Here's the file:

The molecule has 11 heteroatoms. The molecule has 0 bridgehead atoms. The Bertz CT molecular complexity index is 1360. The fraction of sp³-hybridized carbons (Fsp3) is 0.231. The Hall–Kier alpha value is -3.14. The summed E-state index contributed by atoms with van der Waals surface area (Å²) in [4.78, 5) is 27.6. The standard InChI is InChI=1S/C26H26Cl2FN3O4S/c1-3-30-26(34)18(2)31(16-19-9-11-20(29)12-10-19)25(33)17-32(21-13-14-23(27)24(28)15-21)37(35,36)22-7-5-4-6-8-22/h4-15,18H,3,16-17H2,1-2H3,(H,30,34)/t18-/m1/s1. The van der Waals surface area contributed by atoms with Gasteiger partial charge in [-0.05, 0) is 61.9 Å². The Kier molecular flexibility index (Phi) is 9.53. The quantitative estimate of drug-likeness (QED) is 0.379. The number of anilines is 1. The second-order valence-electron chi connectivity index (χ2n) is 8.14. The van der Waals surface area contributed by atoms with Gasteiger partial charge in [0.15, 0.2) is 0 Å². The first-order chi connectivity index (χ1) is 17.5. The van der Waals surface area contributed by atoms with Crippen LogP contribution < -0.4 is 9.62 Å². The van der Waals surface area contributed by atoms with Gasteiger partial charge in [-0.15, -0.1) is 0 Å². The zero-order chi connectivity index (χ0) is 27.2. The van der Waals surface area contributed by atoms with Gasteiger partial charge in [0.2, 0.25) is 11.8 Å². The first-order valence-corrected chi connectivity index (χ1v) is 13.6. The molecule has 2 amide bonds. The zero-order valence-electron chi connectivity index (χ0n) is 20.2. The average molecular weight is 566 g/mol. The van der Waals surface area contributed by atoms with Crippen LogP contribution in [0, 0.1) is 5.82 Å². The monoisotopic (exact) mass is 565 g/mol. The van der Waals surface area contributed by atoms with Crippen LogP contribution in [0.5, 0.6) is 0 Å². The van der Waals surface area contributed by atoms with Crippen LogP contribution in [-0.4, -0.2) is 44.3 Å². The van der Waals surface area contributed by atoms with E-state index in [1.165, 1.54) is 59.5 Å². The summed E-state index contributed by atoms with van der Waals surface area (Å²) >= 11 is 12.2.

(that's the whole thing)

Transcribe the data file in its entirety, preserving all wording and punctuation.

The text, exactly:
The molecule has 11 heteroatoms. The molecule has 0 bridgehead atoms. The Bertz CT molecular complexity index is 1360. The fraction of sp³-hybridized carbons (Fsp3) is 0.231. The Hall–Kier alpha value is -3.14. The summed E-state index contributed by atoms with van der Waals surface area (Å²) in [4.78, 5) is 27.6. The standard InChI is InChI=1S/C26H26Cl2FN3O4S/c1-3-30-26(34)18(2)31(16-19-9-11-20(29)12-10-19)25(33)17-32(21-13-14-23(27)24(28)15-21)37(35,36)22-7-5-4-6-8-22/h4-15,18H,3,16-17H2,1-2H3,(H,30,34)/t18-/m1/s1. The van der Waals surface area contributed by atoms with Gasteiger partial charge in [-0.05, 0) is 61.9 Å². The Kier molecular flexibility index (Phi) is 9.53. The quantitative estimate of drug-likeness (QED) is 0.379. The number of anilines is 1. The second-order valence-electron chi connectivity index (χ2n) is 8.14. The van der Waals surface area contributed by atoms with Gasteiger partial charge in [0.15, 0.2) is 0 Å². The first-order chi connectivity index (χ1) is 17.5. The van der Waals surface area contributed by atoms with Crippen LogP contribution < -0.4 is 9.62 Å². The van der Waals surface area contributed by atoms with Gasteiger partial charge in [-0.15, -0.1) is 0 Å². The zero-order chi connectivity index (χ0) is 27.2. The van der Waals surface area contributed by atoms with Gasteiger partial charge in [0.2, 0.25) is 11.8 Å². The first-order valence-corrected chi connectivity index (χ1v) is 13.6. The molecule has 2 amide bonds. The zero-order valence-electron chi connectivity index (χ0n) is 20.2. The average molecular weight is 566 g/mol. The van der Waals surface area contributed by atoms with Crippen LogP contribution in [0, 0.1) is 5.82 Å². The monoisotopic (exact) mass is 565 g/mol. The van der Waals surface area contributed by atoms with Crippen LogP contribution in [0.5, 0.6) is 0 Å². The van der Waals surface area contributed by atoms with Crippen LogP contribution in [-0.4, -0.2) is 44.3 Å². The van der Waals surface area contributed by atoms with E-state index in [1.165, 1.54) is 59.5 Å². The summed E-state index contributed by atoms with van der Waals surface area (Å²) >= 11 is 12.2.